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Tree frog art installation goes up outside Powell River Public Library

Rotary Club commissions metal sculpture
Powell River Public Library
GIANT LEAP: Surveying the installation of the tree frog metal sculpture outside of Powell River Public Library are [from left] chief librarian Rebecca Burbank; the installation’s designer, creator and sculptor Heather Wall; and Rotary Club of Powell River projects chair Jill Ehgoetz. The tree frog was commissioned by the Rotary Club to add local art to the library. Paul Galinski photo

Powell River Public Library has taken a leap into a new art installation.

A metal sculpture representing a Pacific tree frog was installed on the southeast corner of the library, adjacent to Alberni Street, after having been commissioned by the Rotary Club of Powell River.

Rotary projects chair Jill Ehgoetz said the sculpture came about because the club wanted to do a new fundraising event and decided on an art auction. The club realized it needed a focus to raise the money and the library was just in the process of moving to its current site, so the club decided to come up with a project that involved art in the new library.

“We had the art auction and we raised a good deal of money for art in the library,” said Ehgoetz. “The committee decided it would commission a piece of art and we chose Heather Wall because her art was outstanding and because she had been very generous in contributing art to the club’s art auctions. Knowing how much money the club had and knowing how much money the club could get from the Rotary Foundation in matching grants, the project was established.”

The club consulted with the library regarding what kind of art it would like. Various options were explored, but it boiled down to a leaping Pacific tree frog that is indigenous to the area. Wall developed the concept and it was presented to the library board. Ehgoetz said the board was thrilled with the concept, so Wall set about bringing the design to reality.

Wall, the tree frog’s designer, creator and sculptor, said in designing the sculpture she researched frogs and found a series of leaping frog photos. She determined the leaping motion would give the static sculpture a greater appearance of motion.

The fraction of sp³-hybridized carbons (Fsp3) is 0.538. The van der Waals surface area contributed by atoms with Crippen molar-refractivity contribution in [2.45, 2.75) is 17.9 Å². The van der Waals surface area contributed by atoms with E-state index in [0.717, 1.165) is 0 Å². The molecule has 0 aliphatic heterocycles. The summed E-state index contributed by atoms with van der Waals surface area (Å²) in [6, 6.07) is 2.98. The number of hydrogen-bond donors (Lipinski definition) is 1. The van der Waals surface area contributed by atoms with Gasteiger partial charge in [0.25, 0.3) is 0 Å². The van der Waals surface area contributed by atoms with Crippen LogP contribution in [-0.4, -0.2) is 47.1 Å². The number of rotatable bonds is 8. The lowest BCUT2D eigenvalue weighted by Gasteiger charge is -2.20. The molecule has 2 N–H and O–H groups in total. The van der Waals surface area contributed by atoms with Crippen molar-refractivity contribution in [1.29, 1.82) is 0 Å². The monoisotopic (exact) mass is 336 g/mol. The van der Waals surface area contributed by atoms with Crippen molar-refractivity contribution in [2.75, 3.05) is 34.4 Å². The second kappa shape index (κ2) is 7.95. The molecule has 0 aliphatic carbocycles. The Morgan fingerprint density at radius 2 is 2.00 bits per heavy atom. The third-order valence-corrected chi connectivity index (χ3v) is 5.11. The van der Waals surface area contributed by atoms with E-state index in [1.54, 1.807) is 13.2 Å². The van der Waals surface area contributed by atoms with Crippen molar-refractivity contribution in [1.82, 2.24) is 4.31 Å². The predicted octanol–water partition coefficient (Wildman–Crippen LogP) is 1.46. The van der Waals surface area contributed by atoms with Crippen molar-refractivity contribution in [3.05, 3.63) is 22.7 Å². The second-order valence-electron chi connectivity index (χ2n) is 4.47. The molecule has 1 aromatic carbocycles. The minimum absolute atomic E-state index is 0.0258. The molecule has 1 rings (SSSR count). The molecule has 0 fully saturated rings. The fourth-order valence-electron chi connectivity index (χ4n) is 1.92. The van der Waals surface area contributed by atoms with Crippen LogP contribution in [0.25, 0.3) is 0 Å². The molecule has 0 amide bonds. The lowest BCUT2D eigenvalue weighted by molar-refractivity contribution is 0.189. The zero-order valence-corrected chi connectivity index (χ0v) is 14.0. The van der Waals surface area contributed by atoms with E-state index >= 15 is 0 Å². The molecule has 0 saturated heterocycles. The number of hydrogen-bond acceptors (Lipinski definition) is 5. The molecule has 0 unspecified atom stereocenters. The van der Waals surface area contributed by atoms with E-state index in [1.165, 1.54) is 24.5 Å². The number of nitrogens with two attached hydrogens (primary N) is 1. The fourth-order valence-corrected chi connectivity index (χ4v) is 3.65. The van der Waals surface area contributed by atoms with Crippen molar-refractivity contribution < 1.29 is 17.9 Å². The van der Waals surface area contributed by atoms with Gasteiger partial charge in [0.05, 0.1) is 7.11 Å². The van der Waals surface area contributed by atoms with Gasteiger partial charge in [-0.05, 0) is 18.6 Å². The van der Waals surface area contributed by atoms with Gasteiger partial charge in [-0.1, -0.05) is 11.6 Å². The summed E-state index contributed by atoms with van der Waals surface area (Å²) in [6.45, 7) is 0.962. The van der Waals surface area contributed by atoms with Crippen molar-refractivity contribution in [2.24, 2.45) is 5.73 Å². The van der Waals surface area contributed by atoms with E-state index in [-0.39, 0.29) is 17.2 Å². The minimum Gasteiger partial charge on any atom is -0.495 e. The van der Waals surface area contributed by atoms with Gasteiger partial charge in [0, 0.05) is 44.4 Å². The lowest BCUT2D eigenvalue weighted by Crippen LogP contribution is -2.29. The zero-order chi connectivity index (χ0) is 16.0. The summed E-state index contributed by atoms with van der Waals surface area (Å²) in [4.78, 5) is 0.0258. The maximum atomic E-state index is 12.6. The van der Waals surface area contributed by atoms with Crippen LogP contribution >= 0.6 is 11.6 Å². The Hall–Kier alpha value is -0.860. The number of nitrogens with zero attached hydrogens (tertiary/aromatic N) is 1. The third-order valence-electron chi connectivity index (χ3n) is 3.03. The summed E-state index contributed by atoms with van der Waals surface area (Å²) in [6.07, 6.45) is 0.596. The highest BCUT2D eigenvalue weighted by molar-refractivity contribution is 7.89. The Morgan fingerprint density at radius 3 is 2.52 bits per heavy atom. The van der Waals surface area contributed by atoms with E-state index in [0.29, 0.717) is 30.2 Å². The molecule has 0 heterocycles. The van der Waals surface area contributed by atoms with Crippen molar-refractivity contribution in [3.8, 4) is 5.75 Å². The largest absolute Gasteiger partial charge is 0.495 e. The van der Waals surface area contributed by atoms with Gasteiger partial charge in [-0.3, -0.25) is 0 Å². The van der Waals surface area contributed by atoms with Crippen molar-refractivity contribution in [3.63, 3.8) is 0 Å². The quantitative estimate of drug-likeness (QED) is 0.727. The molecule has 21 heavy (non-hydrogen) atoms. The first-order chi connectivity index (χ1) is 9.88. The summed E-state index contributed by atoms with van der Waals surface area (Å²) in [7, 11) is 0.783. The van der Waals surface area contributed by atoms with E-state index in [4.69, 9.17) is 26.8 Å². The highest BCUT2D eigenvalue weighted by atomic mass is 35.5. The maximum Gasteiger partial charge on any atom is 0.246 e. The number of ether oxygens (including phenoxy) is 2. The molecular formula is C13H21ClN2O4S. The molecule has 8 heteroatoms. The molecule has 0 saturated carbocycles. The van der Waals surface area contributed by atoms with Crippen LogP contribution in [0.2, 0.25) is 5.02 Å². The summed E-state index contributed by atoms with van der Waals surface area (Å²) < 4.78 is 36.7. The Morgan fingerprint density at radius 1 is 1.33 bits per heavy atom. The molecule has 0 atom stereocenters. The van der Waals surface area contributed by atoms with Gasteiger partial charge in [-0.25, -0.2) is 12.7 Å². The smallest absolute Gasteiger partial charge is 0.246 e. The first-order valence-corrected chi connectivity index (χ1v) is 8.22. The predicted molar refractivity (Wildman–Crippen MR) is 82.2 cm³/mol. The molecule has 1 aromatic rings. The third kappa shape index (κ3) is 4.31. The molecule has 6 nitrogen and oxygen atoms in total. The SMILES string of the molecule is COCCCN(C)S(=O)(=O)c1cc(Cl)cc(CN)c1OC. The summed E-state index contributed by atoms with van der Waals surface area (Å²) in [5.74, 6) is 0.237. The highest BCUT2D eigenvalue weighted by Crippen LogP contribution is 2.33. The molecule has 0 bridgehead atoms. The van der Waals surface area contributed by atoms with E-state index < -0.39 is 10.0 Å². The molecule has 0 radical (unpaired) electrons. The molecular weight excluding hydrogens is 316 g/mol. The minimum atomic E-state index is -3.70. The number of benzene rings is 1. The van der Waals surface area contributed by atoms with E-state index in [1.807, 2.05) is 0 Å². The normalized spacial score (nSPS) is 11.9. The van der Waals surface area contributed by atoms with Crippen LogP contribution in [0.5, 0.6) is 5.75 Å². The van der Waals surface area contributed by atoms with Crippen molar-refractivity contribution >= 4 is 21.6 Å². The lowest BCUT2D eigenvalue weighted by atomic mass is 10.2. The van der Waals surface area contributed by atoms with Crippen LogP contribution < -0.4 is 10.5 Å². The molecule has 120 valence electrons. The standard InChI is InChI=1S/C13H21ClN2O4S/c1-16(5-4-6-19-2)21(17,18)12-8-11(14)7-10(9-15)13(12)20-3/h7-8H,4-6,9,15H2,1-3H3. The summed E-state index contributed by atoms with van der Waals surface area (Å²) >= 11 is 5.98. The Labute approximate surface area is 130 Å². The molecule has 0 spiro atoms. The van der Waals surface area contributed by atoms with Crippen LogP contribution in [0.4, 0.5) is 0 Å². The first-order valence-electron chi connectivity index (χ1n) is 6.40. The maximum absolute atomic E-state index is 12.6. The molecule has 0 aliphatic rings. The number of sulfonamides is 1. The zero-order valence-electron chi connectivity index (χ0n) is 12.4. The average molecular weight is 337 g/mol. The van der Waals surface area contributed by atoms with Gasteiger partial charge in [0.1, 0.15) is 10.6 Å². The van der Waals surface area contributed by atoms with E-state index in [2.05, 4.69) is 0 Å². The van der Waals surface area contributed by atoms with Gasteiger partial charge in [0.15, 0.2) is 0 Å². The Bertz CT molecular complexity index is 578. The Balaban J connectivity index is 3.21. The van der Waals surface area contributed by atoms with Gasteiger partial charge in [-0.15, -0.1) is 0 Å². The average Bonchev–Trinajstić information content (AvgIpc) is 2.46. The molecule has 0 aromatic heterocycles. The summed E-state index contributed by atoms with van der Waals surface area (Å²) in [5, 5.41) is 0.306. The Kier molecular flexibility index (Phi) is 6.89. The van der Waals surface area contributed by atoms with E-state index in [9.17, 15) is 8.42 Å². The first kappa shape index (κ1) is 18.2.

“It’s a little more dynamic than something that is just sitting,” she said. “I wanted him to have a little bit of motion.

When she had the concept, she started drawing the dimensions out from there, getting her proportions right. Wall said she purposely made the frog’s feet and eyeballs a little bigger than scale, giving a sense of presence that’s stronger as a result. The emphasis was giving the frog more character.

The build, including the design, took about two months, full time. Wall was inspired while creating the tree frog and sometimes spent 10-hour days working on it. She began with working on a leg and when it started coming together, realized her creation would be “so cool.”

“It came to life just doing the toes, the webs and part of the foot,” she said. “You could just see it. Building the frog was like reading a good book; sometimes you just can’t put it down.”

Wall said the sculpture is in a highly visible spot and she is excited about the placement of her art. Even while driving by, detailing on the tree frog can be seen. In the library, the sculpture is highly visible.

Seeing Wall’s frog through the windows in the children’s area, chief librarian Rebecca Burbank said she is thankful for the playful atmosphere it brings to the space.

“With the native plants garden and the mural by Meghan Hildebrand and Luke Ramsey on the western wall, this piece is helping to build a space surrounding the library that inspires people to think, enjoy and play,” she added.

Burbank said she is thankful for the generosity of the Rotary Club.

“It is wonderful to have the leaping Pacific tree frog installed in its new home beside the library,” she said.